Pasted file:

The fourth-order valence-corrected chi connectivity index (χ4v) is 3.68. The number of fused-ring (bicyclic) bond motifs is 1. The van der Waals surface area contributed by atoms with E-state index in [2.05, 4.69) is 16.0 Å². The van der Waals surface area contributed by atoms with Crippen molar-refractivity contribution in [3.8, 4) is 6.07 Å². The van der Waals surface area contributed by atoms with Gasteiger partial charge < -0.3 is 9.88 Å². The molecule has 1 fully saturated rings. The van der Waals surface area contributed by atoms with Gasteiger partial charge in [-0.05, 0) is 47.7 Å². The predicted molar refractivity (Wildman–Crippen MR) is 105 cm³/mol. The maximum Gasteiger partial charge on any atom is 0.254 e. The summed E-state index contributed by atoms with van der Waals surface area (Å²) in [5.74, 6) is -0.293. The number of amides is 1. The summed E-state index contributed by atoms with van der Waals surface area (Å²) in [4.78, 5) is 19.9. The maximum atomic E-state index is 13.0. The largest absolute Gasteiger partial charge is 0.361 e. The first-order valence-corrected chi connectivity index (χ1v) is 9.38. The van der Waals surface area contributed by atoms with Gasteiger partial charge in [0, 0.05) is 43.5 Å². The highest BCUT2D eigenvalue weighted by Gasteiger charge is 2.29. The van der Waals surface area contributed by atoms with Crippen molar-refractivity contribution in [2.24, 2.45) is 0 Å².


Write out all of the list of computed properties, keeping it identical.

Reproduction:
The fourth-order valence-corrected chi connectivity index (χ4v) is 3.68. The number of fused-ring (bicyclic) bond motifs is 1. The van der Waals surface area contributed by atoms with E-state index in [2.05, 4.69) is 16.0 Å². The van der Waals surface area contributed by atoms with Crippen molar-refractivity contribution in [3.8, 4) is 6.07 Å². The van der Waals surface area contributed by atoms with Gasteiger partial charge < -0.3 is 9.88 Å². The molecule has 1 fully saturated rings. The van der Waals surface area contributed by atoms with Gasteiger partial charge in [-0.05, 0) is 47.7 Å². The predicted molar refractivity (Wildman–Crippen MR) is 105 cm³/mol. The maximum Gasteiger partial charge on any atom is 0.254 e. The summed E-state index contributed by atoms with van der Waals surface area (Å²) in [5.74, 6) is -0.293. The number of amides is 1. The summed E-state index contributed by atoms with van der Waals surface area (Å²) in [4.78, 5) is 19.9. The maximum atomic E-state index is 13.0. The largest absolute Gasteiger partial charge is 0.361 e. The first-order valence-corrected chi connectivity index (χ1v) is 9.38. The van der Waals surface area contributed by atoms with Gasteiger partial charge in [0, 0.05) is 43.5 Å². The highest BCUT2D eigenvalue weighted by Gasteiger charge is 2.29. The van der Waals surface area contributed by atoms with Crippen molar-refractivity contribution in [2.24, 2.45) is 0 Å².